Gut Feelings: Holistic Health Starts in the Gut

Written by Nick Murillo Deluz

When it comes to the “Gut” we automatically associate that with food and hunger, but what if I told you it goes deeper than just having signals to eat? What if I told you that what you put in your gut will change your mood, focus and your energy flows throughout the day?

If you ever grew up looking at a certain car that caught your eye and ended up with your dream car, what did you do to take care of it? You made sure it looked clean, you changed the oil, and put gas in it when you knew it was almost empty! You knew it was something you had to do to keep the car lasting long. Just like our cars, we have to keep our bodies clean and change the fluids to maintain optimal health.

Enlarged drawing of the intestine, stomach, rectum, and anus with name labels inside a human body.

The Gut-Brain Axis

Gut health affects literally everything in your body. The gastrointestinal system is the main system for processing nutrients, but it also serves as a communication center and disease fighter. From your nervous and immune systems to your mental health and digestive function, a healthy gut plays a major role in your overall well-being.

Gut health also has a major effect on the brain. More than 90 percent of our serotonin, the hormone that makes us feel happy, is made in the gut. Food cravings often originate from this connection. And psychological stress can negatively affect your gut health, causing inflammation and emotional eating. Because the gut establishes such a strong connection with so many other elements of our well-being, it’s important to keep a healthy gut.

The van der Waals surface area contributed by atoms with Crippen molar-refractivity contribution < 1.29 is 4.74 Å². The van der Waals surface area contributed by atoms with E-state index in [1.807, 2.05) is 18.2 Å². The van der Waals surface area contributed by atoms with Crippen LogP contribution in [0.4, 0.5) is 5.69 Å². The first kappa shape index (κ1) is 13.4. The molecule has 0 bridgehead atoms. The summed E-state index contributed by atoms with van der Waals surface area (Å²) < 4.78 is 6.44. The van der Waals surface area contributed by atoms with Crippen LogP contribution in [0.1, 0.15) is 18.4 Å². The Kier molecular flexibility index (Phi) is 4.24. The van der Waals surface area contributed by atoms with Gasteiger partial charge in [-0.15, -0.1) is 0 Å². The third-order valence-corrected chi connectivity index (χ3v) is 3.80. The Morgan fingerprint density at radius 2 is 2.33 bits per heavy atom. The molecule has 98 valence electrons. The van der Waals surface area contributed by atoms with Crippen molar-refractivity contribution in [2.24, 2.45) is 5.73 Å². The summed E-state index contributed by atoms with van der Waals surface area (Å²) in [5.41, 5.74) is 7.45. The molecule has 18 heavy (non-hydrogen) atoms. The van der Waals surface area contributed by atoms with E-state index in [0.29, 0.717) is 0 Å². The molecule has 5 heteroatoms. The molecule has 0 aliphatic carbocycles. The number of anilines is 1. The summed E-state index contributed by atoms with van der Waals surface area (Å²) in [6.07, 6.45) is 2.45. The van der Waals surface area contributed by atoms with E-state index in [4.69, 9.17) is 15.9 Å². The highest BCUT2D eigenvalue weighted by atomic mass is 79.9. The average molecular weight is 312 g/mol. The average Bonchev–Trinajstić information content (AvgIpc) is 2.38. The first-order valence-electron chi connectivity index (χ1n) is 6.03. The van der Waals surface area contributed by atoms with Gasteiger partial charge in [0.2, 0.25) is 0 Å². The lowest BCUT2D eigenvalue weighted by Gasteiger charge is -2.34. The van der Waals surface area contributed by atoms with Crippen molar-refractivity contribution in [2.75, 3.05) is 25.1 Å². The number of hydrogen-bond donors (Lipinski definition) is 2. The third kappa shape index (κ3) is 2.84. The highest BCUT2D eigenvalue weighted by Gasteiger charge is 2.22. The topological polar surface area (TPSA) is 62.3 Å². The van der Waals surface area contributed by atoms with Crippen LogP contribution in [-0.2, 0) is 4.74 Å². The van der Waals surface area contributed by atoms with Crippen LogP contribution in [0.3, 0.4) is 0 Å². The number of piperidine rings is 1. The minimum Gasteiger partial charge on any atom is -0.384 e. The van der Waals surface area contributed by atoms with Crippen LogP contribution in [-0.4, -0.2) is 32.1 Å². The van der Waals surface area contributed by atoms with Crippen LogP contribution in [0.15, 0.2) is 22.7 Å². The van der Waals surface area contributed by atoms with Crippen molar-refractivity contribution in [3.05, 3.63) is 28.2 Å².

Digital graphic of the gut inside a body.

Eating for Gut Health

The best way to improve your “gut flora” is by choosing a wide variety of fruits and vegetables that contain rich sources of vitamins, minerals and fiber. Nuts, seeds and legumes such as cashews, black beans, walnuts, and lentils, provide a great source of fiber and protein. Whole grains also provided an excellent source of fiber. You can find the best source of fiber in barley, quinoa, oats or brown rice.

Furthermore, prebiotics and probiotics help boost good bacteria in your gut. Foods like almonds, bananas, and apples are awesome probiotics. Fermented foods such as kimchi, kombucha, and tempeh are great sources of probiotics. Eating these types of food will help reduce inflammation in the gut and can also stimulate the gut’s natural immune system. If you don’t consume enough probiotics and prebiotics, a supplement is recommended to help keep the gut healthy.

Making small changes to our diets can have major positive effects down the line. Take some time and analyze what you eat in a day. Writing down your meals in a food journal, and making any adjustments necessary along the way will help you optimize your digestive health.

Trainer watching 2 women in front of him plank inside a gym.

For a personal trainer like Nick to help you commit to good habits, click here to schedule your free consultation and first workout.

For more support in achieving a healthy gut, make an appointment with our Nutritionist, Meaghan MacLean.